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Vancouver Aquarium involved in last-ditch effort to save endangered porpoise

Conservationists hope the acoustic markers from the Vancouver Aquarium’s harbor porpoises can help them locate and save the endangered vaquita.

Researchers take acoustic readings of the harbour porpoises at Vancouver Aquarium.

Contributed/Vancouver Aquarium

Researchers take acoustic readings of the harbour porpoises at Vancouver Aquarium.

Research collected at the Vancouver Aquarium could play a pivotal role in a last-ditch international attempt to save the most endangered marine mammals on earth.

The vaquita is a porpoise off the coast of Mexico and California on the brink of extinction.

With their population dwindling between just 45 to 60 animals, the Mexican and American governments, along with conservationists and research groups, are taking radical steps to try to save the last of the species.

The plan includes trying to use navy dolphins to seek out the remains vaquitas in the wild, capture them and remove them from the Sea of Cortez (where ongoing illegal fishing is rampant and is responsible for the porpoise’s demise) until their natural habitat is safe enough from them to be reintroduced into the wild.

But like British Columbia’s harbour porpoises, vaquitas are small, elusive, shy and very hard to find in the wild.

So researchers from the National Marine Mammal Foundation travelled to the Vancouver Aquarium recently to take acoustic readings of its harbour porpoises – which are similar in size – to help teach dolphins how to recognize and track a vaquita.

“What they needed to do is come here with some fancy equipment and do some echolocation on the porpoise, creating what we call an acoustic marker, or a way to identify characteristically what a porpoise might look like to a dolphin or an acoustic instrument that would be used to detect them,” explained Dr. Martin Haulena, head veterinarian at the Vancouver Aquarium.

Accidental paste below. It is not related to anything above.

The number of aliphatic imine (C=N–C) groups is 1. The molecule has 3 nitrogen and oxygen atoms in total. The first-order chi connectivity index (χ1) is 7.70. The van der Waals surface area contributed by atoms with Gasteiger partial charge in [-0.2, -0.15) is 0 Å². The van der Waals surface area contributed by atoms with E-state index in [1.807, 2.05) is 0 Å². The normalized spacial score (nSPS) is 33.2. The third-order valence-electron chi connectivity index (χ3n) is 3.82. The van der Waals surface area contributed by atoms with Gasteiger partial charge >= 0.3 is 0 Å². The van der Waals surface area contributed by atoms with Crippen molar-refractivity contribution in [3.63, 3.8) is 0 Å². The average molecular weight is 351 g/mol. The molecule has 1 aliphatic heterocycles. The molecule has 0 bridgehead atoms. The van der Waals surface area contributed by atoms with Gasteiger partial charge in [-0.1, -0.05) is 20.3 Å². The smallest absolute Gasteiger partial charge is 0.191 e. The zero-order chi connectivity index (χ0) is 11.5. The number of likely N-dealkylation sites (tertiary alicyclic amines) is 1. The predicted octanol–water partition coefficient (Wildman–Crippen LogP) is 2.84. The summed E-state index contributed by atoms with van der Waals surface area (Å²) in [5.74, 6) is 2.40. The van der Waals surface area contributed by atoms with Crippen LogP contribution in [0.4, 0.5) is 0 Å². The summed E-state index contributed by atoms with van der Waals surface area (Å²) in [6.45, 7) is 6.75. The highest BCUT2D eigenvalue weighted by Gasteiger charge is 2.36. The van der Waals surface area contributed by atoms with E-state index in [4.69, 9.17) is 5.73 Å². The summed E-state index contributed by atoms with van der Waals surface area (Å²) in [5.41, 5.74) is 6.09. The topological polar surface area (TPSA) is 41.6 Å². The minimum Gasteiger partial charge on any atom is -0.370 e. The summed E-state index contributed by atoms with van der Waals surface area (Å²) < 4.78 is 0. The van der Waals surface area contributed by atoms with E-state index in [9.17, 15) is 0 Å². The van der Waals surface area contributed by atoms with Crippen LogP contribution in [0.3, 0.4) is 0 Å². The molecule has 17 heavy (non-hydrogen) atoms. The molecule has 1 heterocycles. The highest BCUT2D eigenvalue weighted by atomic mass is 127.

While the aquarium’s role in the project, called VaquitaCPR, is a minor one, Haulena says it was important to allow researchers access to its animals.

“Even in my lifetime, we’ve seen some cetaceans disappear, the most recent was 2006 where the Chinese river dolphin was declared extinct and it had a lot to do with human activity,” he said. “A lot of us looked at each other and said, ‘Look, why didn’t we do something?’ A lot of these animals are disappearing directly because of what we, as humans, do and it’s time to do something. It is a very drastic situation and it’s going to need a drastic solution.”

An endangered vaquita porpoise.

Contributed/CIRVA

An endangered vaquita porpoise.

While other endangered animals have been successfully removed from their habitats and then re-introduced in the wild when safe, Haulena says it’s never been attempted with a marine mammal species before.

 “Unfortunately, the scenario is that there are more animals of certain species that live in zoos and aquariums than those that live in the wild right now – tigers, some rhino species. We’re talking big animals that are being incredibly threatened in the wild,” he said. “I think we’re going to see more and more of this thing unless we can change a lot of big habits very quickly. In the meantime, if we don’t do something now, those species are gone forever.”

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